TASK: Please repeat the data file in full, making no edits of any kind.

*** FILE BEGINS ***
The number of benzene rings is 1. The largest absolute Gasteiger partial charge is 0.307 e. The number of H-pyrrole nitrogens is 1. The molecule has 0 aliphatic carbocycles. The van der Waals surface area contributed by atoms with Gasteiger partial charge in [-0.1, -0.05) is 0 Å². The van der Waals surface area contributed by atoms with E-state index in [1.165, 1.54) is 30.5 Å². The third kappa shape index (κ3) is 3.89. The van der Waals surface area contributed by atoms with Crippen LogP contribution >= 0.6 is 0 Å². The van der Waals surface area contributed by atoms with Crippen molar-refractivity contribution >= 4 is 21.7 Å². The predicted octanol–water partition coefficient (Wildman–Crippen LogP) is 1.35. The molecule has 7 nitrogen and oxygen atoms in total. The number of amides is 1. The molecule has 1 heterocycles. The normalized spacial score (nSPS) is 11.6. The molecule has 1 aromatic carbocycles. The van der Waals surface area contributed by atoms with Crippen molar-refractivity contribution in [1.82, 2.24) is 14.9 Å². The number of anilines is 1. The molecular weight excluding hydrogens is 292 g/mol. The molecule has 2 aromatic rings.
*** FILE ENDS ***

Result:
The number of benzene rings is 1. The largest absolute Gasteiger partial charge is 0.307 e. The number of H-pyrrole nitrogens is 1. The molecule has 0 aliphatic carbocycles. The van der Waals surface area contributed by atoms with Gasteiger partial charge in [-0.1, -0.05) is 0 Å². The van der Waals surface area contributed by atoms with E-state index in [1.165, 1.54) is 30.5 Å². The third kappa shape index (κ3) is 3.89. The van der Waals surface area contributed by atoms with Crippen LogP contribution >= 0.6 is 0 Å². The van der Waals surface area contributed by atoms with Crippen molar-refractivity contribution >= 4 is 21.7 Å². The predicted octanol–water partition coefficient (Wildman–Crippen LogP) is 1.35. The molecule has 7 nitrogen and oxygen atoms in total. The number of amides is 1. The molecule has 1 heterocycles. The normalized spacial score (nSPS) is 11.6. The molecule has 1 aromatic carbocycles. The van der Waals surface area contributed by atoms with Crippen molar-refractivity contribution in [1.82, 2.24) is 14.9 Å². The number of anilines is 1. The molecular weight excluding hydrogens is 292 g/mol. The molecule has 2 aromatic rings.